), although not all E2s with serine in this position are phosphorylated at this site, e.g., Cdc34 (3
). By recruiting a particular E2 or E2s, E3 may specify the mode of substrate ubiquitination. In support of this notion, although E3s such as SCF and human APC/C use single E2s for attaching Ub to both substrate and Ub lysines, other E3s utilize different E2s for specific roles during polyubiquitination. Hence, yeast APC/C utilizes Ubc4 and Ubc1 for ubiquitinating cyclin B (23
). Ubc4 catalyzes cyclin B monoubiquitination, while Ubc1 catalyzes further K48-mediated polyubiquitination.
Our studies with the YD
A mutant highlighted the importance of compatibility between the lysine environment and E2 core residues. While this mutant was impaired in its ability to utilize Ub K48, changes to the proximal residues (Q49P and L50S) restored the activity of this mutant in Ub chain assembly (Fig. and ). Although the structure of yeast Cdc34 is not known, the catalytic domain of E2 enzymes is highly conserved (22
). Structure-function studies of the E2-substrate complex of human Ubc9 and RanGAP1 showed that the sites analogous to Cdc34 Y89, S139, and A141 (Ubc9 Y87, D127, and A129) surround the catalytic cysteine. Ubc9 Y87 and A129 make van der Waals contacts with L525, S527, and E528 of RanGAP1, which are proximal to the sumoylated K526, while D127 is within hydrogen-bonding distance of sumoylated K526 (2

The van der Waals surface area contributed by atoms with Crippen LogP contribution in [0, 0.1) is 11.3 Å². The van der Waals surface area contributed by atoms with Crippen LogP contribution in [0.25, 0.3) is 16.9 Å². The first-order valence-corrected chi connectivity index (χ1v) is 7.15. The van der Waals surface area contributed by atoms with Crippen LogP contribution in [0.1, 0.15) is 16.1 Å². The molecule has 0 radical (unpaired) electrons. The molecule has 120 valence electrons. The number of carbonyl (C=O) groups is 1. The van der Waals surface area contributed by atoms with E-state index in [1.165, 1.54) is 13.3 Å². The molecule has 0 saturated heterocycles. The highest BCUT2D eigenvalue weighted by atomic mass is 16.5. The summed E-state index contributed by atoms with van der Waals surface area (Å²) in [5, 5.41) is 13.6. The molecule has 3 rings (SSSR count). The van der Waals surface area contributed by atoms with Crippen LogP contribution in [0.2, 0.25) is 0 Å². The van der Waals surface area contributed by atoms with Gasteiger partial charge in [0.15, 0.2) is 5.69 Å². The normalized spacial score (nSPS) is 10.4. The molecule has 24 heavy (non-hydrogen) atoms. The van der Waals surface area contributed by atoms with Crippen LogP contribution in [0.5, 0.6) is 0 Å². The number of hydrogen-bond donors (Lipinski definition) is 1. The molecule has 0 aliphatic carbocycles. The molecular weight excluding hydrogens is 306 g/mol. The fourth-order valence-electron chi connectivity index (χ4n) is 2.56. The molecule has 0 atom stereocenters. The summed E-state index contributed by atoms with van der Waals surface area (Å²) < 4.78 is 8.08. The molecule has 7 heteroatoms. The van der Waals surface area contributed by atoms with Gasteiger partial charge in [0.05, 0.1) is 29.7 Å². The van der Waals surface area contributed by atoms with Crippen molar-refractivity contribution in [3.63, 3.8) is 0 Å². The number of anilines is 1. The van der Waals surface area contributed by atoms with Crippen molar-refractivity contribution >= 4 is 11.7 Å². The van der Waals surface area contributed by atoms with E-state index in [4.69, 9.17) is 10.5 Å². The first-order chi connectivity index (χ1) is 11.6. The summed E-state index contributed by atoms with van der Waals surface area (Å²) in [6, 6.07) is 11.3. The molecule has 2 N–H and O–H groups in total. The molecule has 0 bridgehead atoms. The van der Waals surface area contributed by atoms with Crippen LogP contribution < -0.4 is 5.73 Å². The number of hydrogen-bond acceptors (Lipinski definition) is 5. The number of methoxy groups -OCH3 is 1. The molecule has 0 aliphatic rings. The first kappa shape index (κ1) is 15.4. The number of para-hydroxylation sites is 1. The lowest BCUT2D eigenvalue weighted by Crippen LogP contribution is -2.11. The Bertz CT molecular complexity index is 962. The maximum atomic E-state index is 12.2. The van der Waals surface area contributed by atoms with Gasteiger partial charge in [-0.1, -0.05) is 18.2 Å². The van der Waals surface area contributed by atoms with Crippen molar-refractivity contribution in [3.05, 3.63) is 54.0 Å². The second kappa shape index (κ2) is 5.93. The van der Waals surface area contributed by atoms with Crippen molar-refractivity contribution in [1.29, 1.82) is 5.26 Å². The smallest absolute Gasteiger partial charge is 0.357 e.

). These interactions are important for sumoylation through optimal alignment and pK suppression for the nucleophilic activation of the attacking lysine (2
). Our studies suggest that similar contacts between the Cdc34 core sites and the ubiquitination site sequence are important for catalysis. Our kinetic studies suggest that compatibility is important for lysine activation rather than substrate binding. Alternatively, it is possible that some of the Cdc34 residues examined in this study may be important for facilitating Cdc34 activity via self-association, which is important for its catalytic activity (36